National Institutes of Health (NIH)
National Cancer Institute (NCI)
Supplements to Promote Clinical Research Studies on Pediatric Burkitt Lymphoma in Low- and Middle-Income Countries (Admin Supp)
Additional funds may be awarded as supplements to parent awards using the following Activity Code(s):
Administrative supplement requests must be submitted on paper for the following activity codes:
P30 Center Core Grants
93.397, 93.395, 93.394
The Center for Global Health (CGH) at the National Cancer Institute (NCI) seeks to promote clinical research studies on pediatric Burkitt Lymphoma (BL) in low- and middle-income countries (LMICs) through collaborations and research partnerships between NCI-designated Cancer Centers and partner institutions in LMICs.
Through this funding opportunity announcement (FOA), the NCI will provide administrative supplement awards to currently funded P30 NCI-designated Cancer Center grants to support pilot research projects on pediatric BL. These partnerships between NCI-designated Cancer Centers and institutions in LMICs are expected to improve diagnosis and treatment strategies to alleviate pediatric BL burden in LMICs. It is expected that the pilot research projects funded by these administrative supplements would support the clinical research needs for treatment of BL in the region.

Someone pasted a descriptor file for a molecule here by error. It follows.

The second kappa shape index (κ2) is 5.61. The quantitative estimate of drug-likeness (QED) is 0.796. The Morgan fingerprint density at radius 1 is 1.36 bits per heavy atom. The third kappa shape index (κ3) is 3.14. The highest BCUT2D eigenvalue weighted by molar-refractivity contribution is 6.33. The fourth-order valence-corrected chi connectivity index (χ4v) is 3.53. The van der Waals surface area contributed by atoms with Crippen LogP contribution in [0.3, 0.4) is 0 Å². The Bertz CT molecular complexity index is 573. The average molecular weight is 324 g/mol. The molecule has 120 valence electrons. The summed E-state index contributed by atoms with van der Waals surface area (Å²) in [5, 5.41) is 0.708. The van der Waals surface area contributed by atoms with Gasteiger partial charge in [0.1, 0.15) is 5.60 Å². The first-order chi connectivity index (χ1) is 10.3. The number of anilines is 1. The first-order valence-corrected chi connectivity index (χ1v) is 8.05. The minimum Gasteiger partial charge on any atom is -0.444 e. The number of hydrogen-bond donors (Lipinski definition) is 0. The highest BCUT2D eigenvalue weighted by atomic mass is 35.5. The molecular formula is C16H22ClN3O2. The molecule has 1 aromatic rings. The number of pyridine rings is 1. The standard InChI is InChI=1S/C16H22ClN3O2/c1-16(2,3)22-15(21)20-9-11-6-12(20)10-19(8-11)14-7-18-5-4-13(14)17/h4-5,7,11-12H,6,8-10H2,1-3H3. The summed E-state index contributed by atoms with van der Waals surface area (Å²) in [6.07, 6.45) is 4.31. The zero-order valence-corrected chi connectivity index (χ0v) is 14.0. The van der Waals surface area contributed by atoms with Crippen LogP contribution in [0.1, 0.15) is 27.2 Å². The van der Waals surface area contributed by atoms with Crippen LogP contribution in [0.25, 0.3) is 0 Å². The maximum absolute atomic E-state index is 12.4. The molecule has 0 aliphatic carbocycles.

January 15, 2016
March 15, 2016
April 15, 2016
April 16, 2016
Required Application Instructions
It is critical that applicants follow the instructions in the Application Guide (SF424 (R&R) Application Guide, eRA Commons Administrative Supplement User Guide or PHS 398 Application Guide, as appropriate) except where instructed to do otherwise (in this FOA or in a Notice from the NIH Guide for Grants and Contracts). Conformance to all requirements (both in the Application Guide and the FOA) is required and strictly enforced. Applicants must read and follow all application instructions in the Application Guide as well as any program-specific instructions noted in Section IV. When the program-specific instructions deviate from those in the Application Guide, follow the program-specific instructions. Applications that do not comply with these instructions may be delayed or not accepted for review.
Part 1. Overview Information